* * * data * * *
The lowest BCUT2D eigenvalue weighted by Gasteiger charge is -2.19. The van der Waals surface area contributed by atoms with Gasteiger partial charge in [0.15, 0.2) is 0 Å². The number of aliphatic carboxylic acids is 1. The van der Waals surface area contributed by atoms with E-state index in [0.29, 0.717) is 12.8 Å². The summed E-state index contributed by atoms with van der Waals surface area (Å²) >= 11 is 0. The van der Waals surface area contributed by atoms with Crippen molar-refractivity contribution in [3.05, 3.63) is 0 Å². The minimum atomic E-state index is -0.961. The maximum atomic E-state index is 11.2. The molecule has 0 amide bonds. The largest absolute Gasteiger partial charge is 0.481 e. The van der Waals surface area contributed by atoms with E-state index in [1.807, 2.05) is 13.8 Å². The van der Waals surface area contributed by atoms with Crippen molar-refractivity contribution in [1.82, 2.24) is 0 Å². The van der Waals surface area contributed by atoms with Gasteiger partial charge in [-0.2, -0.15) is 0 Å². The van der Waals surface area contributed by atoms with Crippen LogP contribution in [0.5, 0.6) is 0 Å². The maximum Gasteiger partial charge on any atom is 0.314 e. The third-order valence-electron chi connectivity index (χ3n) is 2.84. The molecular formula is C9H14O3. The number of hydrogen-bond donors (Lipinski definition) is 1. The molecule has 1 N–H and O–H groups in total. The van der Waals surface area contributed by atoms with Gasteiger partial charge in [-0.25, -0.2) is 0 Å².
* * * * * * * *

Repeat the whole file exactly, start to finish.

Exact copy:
The lowest BCUT2D eigenvalue weighted by Gasteiger charge is -2.19. The van der Waals surface area contributed by atoms with Gasteiger partial charge in [0.15, 0.2) is 0 Å². The number of aliphatic carboxylic acids is 1. The van der Waals surface area contributed by atoms with E-state index in [0.29, 0.717) is 12.8 Å². The summed E-state index contributed by atoms with van der Waals surface area (Å²) >= 11 is 0. The van der Waals surface area contributed by atoms with Crippen molar-refractivity contribution in [3.05, 3.63) is 0 Å². The minimum atomic E-state index is -0.961. The maximum atomic E-state index is 11.2. The molecule has 0 amide bonds. The largest absolute Gasteiger partial charge is 0.481 e. The van der Waals surface area contributed by atoms with E-state index in [1.807, 2.05) is 13.8 Å². The van der Waals surface area contributed by atoms with Crippen molar-refractivity contribution in [1.82, 2.24) is 0 Å². The van der Waals surface area contributed by atoms with Gasteiger partial charge in [-0.2, -0.15) is 0 Å². The van der Waals surface area contributed by atoms with Crippen LogP contribution in [0.5, 0.6) is 0 Å². The maximum Gasteiger partial charge on any atom is 0.314 e. The third-order valence-electron chi connectivity index (χ3n) is 2.84. The molecular formula is C9H14O3. The number of hydrogen-bond donors (Lipinski definition) is 1. The molecule has 1 N–H and O–H groups in total. The van der Waals surface area contributed by atoms with Gasteiger partial charge in [-0.25, -0.2) is 0 Å².